A. VENKU DIKSHITULU Vs. GUNDU SUBBAYYA SETTI
LAWS(APH)-1955-4-16
HIGH COURT OF ANDHRA PRADESH
Decided on April 15,1955

A. Venku Dikshitulu Appellant
VERSUS
GUNDU SUBBAYYA SETTI Respondents


Referred Judgements :-

CHINNERY V. EVANS [REFERRED TO]
ASKARAM SOWKAR V. VENKATASWAMI NAIDU [REFERRED TO]
MADRAS HIGH COURT IN CHOCKALINGA MUDALI V. MANICKA MUDALI [REFERRED TO]
KRISHNAYYA V. SEETARAMAYYA [REFERRED TO]
MANGAPATHI NAIDU VS. M K KRISHNASWAMI NAIDU [REFERRED TO]
BHUBAN MOHAN SINGH VS. RAMGOBINDA GOSWAMI [REFERRED TO]
CURRIMBHAI ABDULHUSAIN VS. AHMEDALI LUKMANJI [REFERRED TO]
RAMANATHAN CHETTIAR VS. N.M.KANDAPPA GOUNDAN [REFERRED TO]
PONNATH KALYANI AMMAS SON EACHARAN NAIR VS. CHERIKKOTTIL SAYED ROWTHERS SON FAMILY MANAGER, CHINNAYYA ROWTHER (DIED) AND ANR. [REFERRED TO]


JUDGEMENT

Viswanatha Sastri, J. - (1.)THIS is an appeal by the Defendant from the decree of the Court of the Subordinate Judge, Kurnool, in O. S. No. 9 of 1950, filed: for the recovery of the amount due to the Plaintiff on a mortgage Exhibit A -l, dated 4th November, 1930, for Rs. 8,000 executed by the Defendant. The learned Subordinate Judge, who tried the suit, decreed the suit in favour of the mortgagee - for a sum of Rs. 5,962 -1 -10 with proportionate costs and subsequent interest. The Defendant -mortgagor has preferred this appeal and contends that the suit was barred by limitation and, secondly, that the amount due to the mortgagee was less than the amount decreed by the learned Subordinate judge.
(2.)THE facts necessary to appreciate the contentions of the Appellant are these. The Defendant entrusted the mortgage Exhibit A -l for Rs. 8,000 on 4th November, 1930. This was relied upon as an act of insolvency committed by the Defendant and he was adjudged insolvent on 29lh December, 1931, in I. P. No. 73 of 1931. The Insolvency Petition was filed on 2nd February, 1931. AFTER the order of adjudication, the Official Receiver, in whom the estate of the insolvent vested, applied to the Court and got the mortgage debt scaled down to Rs. 6,220 as on 1st October, 1937' with interest at 0 1/4 per cent thereafter. The Official Receiver applied to the Insolvency Court in M. P. No. 204 of 1940 for permission to sell a house in done in order to pay off the mortgage debt due to the Plaintiff. The requisite permission having been granted, the Official Receiver sold the property and paid a sum of Rs. 2932 -6 -8 towards the mortgage debt on 2nd July, 1940. He also made an endorsement of part payment on the mortgage deed Exhibit A -1 in those terms:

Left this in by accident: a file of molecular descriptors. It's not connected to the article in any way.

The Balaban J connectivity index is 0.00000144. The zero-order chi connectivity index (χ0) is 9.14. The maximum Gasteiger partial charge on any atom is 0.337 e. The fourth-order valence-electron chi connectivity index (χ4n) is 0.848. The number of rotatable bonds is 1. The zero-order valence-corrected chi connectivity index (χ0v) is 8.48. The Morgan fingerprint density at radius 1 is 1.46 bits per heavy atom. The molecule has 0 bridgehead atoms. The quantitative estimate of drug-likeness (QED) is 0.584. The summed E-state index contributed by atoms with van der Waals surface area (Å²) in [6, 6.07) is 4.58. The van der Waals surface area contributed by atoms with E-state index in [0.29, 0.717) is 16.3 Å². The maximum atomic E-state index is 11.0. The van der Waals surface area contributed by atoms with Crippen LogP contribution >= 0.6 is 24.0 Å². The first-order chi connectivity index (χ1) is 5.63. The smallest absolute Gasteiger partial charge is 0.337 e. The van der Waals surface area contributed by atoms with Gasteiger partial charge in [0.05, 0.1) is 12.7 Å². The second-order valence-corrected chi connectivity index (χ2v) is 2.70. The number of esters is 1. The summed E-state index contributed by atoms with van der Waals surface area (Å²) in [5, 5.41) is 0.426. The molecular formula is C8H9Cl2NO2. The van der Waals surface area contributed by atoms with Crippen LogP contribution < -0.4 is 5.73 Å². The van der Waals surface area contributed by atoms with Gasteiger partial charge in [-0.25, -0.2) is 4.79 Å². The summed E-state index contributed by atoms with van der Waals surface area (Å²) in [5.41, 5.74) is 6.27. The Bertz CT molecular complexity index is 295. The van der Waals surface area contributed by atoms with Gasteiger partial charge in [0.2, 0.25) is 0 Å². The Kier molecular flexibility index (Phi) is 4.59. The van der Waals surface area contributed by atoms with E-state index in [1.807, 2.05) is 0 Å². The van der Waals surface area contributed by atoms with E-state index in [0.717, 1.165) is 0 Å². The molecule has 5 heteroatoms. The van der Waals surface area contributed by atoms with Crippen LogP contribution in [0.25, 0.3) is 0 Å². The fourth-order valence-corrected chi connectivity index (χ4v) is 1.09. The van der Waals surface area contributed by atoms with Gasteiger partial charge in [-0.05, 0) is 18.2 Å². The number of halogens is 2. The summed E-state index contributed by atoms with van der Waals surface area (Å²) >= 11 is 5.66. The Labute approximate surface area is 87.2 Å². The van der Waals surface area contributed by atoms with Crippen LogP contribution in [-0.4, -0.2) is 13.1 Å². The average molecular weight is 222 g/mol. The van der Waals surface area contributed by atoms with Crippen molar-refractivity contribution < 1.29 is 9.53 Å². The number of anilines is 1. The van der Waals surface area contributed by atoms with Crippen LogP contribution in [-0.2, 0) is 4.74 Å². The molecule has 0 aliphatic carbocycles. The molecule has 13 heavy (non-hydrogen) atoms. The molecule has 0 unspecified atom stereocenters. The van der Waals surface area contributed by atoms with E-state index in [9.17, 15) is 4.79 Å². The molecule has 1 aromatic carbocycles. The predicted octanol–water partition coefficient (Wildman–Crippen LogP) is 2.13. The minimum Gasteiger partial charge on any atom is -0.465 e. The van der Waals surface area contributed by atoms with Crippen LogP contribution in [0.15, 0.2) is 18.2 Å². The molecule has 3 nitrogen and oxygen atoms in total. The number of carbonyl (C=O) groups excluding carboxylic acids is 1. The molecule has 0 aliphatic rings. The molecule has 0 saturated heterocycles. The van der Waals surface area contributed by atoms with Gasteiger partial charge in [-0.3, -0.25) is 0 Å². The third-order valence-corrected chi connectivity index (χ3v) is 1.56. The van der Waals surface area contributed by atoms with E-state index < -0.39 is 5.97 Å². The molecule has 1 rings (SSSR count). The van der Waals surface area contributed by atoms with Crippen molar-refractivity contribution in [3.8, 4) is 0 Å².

As ordered by the District Court in Dis. No. 2256, dated 29th June, 19 -10, in I. P. No. 73 of 1931 (1. P. No. 20 of 1932, O. R.) in M. P. No. 204 of 1940 District Court (a sum of rupees two thousand, nine hundred and thirty -two, annas six and pies eight) Rs. 2,932 -6 -8 was paid by cheque No. 156563, Book No. 1566, dated 2nd July, 1940, to Gunda Subbayya Chetti, die mortgagee.

The adjudication of the Defendant was annulled on 17th February, 1948, he having paid all his simple money creditors by that date. No further payment than the one made by die Official Receiver was made towards the mortgage and the mortgagee brought the present suit on 9th January, 1950, to enforce his mortgage.